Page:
Head of Choctaw Nation Reaffirms His Tribe's Position (21 October 1863)

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After April 1861, both Union and Confederate troops were desperate for soldiers, so they recruited among the Native Americans living on the western frontier. Though most of the nations had been forced to relocate to the Indian Territory earlier in the century, many retained loyalties with their native regions, particularly the Choctaws, Creeks, Seminoles, Chickasaws, and Cherokees, who were from the south.

The Confederate Native Americans, however, fared little better in the Civil War than they did during their own wars with the settlers. As Choctaw leader Chief P. P. Pitchlynn described in this letter, the Native American troops were widely neglected and frequently robbed. His letter illuminates the difficult position of the Native American allied to the Southern cause. After the war, tribes who fought for the South were punished with further relocations and injustices.

Leah R.Shafer,
Cornell University

See also Choctaw ; Civil War ; Indians in the Civil War .

Col. Eakin—Editor Telegraph—Dear sir:

Inasmuch as reports are in circulation prejudicial to me as a Southern man and Choctaw, I solicit a place in your columns that I may place myself right before your public. I am represented by some as a Union man, by others as favoring a treaty of union with the Lincoln Government, and by others as being, at best, lukewarm in the Southern cause. To these several reports I can truthfully affirm that there is no truth in them whatever. As regards the first point in the charge, I reply that I am a Southern man by birth, education, association and interest. As to favoring or suggesting a treaty with the Lincoln Government, the charge is as untrue as it is unjust or impracticable. We have consulted with each other in regard to our situation. The Federal forces were advancing without opposition—destruction and desolation following in their wake. What is to be the fate of the Choctaw people if their neighbors and friends from Arkansas and Texas forsake them in this their day of trial and gloom? Reports were current that the white forces would be withdrawn from this department. Will the Confederates leave them to the Federal mercy and merciless jayhawkers? This Nation is the only abiding place for the poor Choctaws. For unlike the white man, there are no sister States to which he can emigrate. In view of such state of affairs, it was suggested, as the last resort, that permission be solicited of the Confederate States for the Choctaws to make an armistice. But in no instance, and under no conditions whatever, did the Choctaws intend to switch without the consent of the Confederate States; nor did they intend to act on that suggestion only as a means of preserving a home for the poor Choctaws, and, also, as securing a temporary abiding place to those unfortunates of other tribes amongst us. But so long as our neighbors and allies stood by us in defense of our common cause, I have urged, in speeches to the Choctaws, that they should unitedly peril their lives and their all in defence of the South. If I have appeared lukewarm, it has grown out of denunciations which the interference in the affairs of this department by Confederate commanders, unconnected with it, have provoked. It is well known that arms, clothing and money intended for the Indian allies were used elsewhere. Such interference has caused the Indian allies to think that they were treated with indifference and neglect. And it also greatly embarrassed the commanders in this department in their operations against the enemy. Had I been a Union man, these things would have passed with indifference; but a desire to see justice done the Choctaw people cause me to "cry aloud and spare not." Furthermore, the constitution of my mind and not its convictions may have caused me to appear lukewarm to the casual observer; yet while others have been hot I have been warm; while some have been blatant for Southern rights I have been consistent and hopeful; while some have professed zeal for the cause and love for its defenders I have furnished sons for the battle, kept an open door and free table for the Southern soldiers. My desire to sustain my consistency before the better class of Southern people induces me to thus publicly notice and give character to irresponsible reports.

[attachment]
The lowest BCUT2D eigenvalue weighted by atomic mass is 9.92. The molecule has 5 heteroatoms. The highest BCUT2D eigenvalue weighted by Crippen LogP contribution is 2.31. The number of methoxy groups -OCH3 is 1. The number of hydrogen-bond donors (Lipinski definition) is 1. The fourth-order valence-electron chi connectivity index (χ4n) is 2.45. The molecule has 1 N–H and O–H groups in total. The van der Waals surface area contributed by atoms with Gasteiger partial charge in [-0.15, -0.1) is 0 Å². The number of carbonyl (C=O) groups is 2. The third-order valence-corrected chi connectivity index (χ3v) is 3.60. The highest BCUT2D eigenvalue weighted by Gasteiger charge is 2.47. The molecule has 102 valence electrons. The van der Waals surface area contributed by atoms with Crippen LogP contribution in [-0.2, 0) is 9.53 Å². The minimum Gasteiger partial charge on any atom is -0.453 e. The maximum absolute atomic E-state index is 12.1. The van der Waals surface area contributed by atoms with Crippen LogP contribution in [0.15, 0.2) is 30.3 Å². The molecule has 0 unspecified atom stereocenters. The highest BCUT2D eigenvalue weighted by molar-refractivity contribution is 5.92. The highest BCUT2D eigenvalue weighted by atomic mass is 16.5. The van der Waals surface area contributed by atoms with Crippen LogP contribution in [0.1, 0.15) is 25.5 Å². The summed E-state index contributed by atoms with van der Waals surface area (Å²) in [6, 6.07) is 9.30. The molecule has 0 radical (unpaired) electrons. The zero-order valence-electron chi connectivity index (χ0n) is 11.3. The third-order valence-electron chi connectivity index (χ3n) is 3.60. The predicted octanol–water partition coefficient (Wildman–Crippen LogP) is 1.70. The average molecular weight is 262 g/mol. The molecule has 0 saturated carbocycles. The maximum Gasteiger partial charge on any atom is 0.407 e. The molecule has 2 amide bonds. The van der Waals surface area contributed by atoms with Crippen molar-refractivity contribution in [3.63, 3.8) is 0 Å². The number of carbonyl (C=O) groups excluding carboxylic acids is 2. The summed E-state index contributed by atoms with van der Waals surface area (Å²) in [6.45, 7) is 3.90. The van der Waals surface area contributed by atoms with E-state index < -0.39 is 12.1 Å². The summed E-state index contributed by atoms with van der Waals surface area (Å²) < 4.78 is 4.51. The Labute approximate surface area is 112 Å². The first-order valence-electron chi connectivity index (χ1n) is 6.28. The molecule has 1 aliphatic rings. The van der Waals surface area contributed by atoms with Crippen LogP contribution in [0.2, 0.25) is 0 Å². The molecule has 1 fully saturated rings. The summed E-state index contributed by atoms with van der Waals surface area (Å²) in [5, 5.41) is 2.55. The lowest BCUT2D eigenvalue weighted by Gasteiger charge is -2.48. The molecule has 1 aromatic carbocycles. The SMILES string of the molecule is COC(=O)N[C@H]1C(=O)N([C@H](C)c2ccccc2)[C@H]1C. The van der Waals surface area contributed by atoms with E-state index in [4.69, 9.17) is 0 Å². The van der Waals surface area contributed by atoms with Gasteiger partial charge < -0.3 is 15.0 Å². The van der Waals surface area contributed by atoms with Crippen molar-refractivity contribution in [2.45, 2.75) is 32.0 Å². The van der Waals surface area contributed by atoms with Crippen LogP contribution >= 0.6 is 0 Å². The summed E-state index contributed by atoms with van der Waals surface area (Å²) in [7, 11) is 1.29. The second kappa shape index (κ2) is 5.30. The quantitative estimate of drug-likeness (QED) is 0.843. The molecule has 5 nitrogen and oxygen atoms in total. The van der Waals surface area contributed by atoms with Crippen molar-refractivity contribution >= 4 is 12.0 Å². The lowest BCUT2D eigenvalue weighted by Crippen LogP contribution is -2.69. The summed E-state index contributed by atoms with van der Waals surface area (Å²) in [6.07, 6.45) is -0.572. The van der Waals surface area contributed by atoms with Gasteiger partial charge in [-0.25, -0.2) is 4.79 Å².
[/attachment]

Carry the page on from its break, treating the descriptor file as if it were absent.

Very respectfully,

P. P. Pitchlynn